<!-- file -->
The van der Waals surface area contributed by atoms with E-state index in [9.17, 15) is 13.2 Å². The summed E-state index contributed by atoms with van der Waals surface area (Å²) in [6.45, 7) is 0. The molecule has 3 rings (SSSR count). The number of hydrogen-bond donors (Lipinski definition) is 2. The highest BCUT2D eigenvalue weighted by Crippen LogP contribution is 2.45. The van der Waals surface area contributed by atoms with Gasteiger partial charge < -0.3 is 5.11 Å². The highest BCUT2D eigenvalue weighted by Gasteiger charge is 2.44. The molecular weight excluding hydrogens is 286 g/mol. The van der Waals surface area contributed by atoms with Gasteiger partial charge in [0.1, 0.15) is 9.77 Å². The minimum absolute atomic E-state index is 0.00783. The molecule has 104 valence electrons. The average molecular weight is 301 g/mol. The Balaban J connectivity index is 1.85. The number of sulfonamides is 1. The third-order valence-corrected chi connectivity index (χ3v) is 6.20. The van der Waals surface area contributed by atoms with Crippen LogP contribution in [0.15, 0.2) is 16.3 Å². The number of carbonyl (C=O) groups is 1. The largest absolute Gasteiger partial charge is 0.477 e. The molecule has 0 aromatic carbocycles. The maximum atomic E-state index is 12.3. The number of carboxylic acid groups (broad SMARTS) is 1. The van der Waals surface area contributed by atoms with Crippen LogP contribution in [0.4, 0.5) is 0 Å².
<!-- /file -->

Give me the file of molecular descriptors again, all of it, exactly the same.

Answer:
The van der Waals surface area contributed by atoms with E-state index in [9.17, 15) is 13.2 Å². The summed E-state index contributed by atoms with van der Waals surface area (Å²) in [6.45, 7) is 0. The molecule has 3 rings (SSSR count). The number of hydrogen-bond donors (Lipinski definition) is 2. The highest BCUT2D eigenvalue weighted by Crippen LogP contribution is 2.45. The van der Waals surface area contributed by atoms with Gasteiger partial charge < -0.3 is 5.11 Å². The highest BCUT2D eigenvalue weighted by Gasteiger charge is 2.44. The molecular weight excluding hydrogens is 286 g/mol. The van der Waals surface area contributed by atoms with Gasteiger partial charge in [0.1, 0.15) is 9.77 Å². The minimum absolute atomic E-state index is 0.00783. The molecule has 104 valence electrons. The average molecular weight is 301 g/mol. The Balaban J connectivity index is 1.85. The number of sulfonamides is 1. The third-order valence-corrected chi connectivity index (χ3v) is 6.20. The van der Waals surface area contributed by atoms with Crippen LogP contribution in [0.15, 0.2) is 16.3 Å². The number of carbonyl (C=O) groups is 1. The largest absolute Gasteiger partial charge is 0.477 e. The molecule has 0 aromatic carbocycles. The maximum atomic E-state index is 12.3. The number of carboxylic acid groups (broad SMARTS) is 1. The van der Waals surface area contributed by atoms with Crippen LogP contribution in [0.4, 0.5) is 0 Å².